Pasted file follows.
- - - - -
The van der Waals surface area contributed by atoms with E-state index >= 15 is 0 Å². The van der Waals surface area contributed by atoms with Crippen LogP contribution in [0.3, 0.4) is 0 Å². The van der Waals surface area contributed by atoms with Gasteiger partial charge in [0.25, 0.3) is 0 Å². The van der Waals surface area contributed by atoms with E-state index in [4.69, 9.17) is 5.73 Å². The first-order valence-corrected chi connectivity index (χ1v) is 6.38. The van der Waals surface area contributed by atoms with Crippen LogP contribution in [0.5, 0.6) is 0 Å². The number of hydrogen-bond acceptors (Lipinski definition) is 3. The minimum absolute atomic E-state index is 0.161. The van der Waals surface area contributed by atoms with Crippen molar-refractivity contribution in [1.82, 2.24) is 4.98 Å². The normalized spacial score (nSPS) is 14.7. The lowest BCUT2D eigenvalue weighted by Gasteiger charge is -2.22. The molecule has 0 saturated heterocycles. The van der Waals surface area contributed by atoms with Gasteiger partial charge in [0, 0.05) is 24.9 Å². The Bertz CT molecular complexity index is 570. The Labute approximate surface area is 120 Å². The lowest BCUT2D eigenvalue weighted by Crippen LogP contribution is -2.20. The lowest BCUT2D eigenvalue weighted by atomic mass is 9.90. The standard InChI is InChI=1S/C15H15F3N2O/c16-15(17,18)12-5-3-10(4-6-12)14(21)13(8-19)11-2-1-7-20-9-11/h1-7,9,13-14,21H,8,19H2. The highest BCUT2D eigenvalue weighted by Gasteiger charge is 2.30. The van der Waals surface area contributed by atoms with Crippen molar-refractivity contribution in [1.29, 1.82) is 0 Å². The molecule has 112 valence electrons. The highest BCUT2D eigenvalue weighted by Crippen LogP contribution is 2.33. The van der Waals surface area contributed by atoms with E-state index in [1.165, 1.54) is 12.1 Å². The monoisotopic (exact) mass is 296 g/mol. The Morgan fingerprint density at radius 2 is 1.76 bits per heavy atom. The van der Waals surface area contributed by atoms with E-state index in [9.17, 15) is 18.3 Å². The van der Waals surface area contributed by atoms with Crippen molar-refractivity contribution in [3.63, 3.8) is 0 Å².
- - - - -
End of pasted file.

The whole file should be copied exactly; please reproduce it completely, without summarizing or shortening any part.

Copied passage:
The van der Waals surface area contributed by atoms with E-state index >= 15 is 0 Å². The van der Waals surface area contributed by atoms with Crippen LogP contribution in [0.3, 0.4) is 0 Å². The van der Waals surface area contributed by atoms with Gasteiger partial charge in [0.25, 0.3) is 0 Å². The van der Waals surface area contributed by atoms with E-state index in [4.69, 9.17) is 5.73 Å². The first-order valence-corrected chi connectivity index (χ1v) is 6.38. The van der Waals surface area contributed by atoms with Crippen LogP contribution in [0.5, 0.6) is 0 Å². The number of hydrogen-bond acceptors (Lipinski definition) is 3. The minimum absolute atomic E-state index is 0.161. The van der Waals surface area contributed by atoms with Crippen molar-refractivity contribution in [1.82, 2.24) is 4.98 Å². The normalized spacial score (nSPS) is 14.7. The lowest BCUT2D eigenvalue weighted by Gasteiger charge is -2.22. The molecule has 0 saturated heterocycles. The van der Waals surface area contributed by atoms with Gasteiger partial charge in [0, 0.05) is 24.9 Å². The Bertz CT molecular complexity index is 570. The Labute approximate surface area is 120 Å². The lowest BCUT2D eigenvalue weighted by Crippen LogP contribution is -2.20. The lowest BCUT2D eigenvalue weighted by atomic mass is 9.90. The standard InChI is InChI=1S/C15H15F3N2O/c16-15(17,18)12-5-3-10(4-6-12)14(21)13(8-19)11-2-1-7-20-9-11/h1-7,9,13-14,21H,8,19H2. The highest BCUT2D eigenvalue weighted by Gasteiger charge is 2.30. The van der Waals surface area contributed by atoms with Crippen molar-refractivity contribution in [1.29, 1.82) is 0 Å². The molecule has 112 valence electrons. The highest BCUT2D eigenvalue weighted by Crippen LogP contribution is 2.33. The van der Waals surface area contributed by atoms with E-state index in [1.165, 1.54) is 12.1 Å². The monoisotopic (exact) mass is 296 g/mol. The Morgan fingerprint density at radius 2 is 1.76 bits per heavy atom. The van der Waals surface area contributed by atoms with E-state index in [9.17, 15) is 18.3 Å². The van der Waals surface area contributed by atoms with Crippen molar-refractivity contribution in [3.63, 3.8) is 0 Å².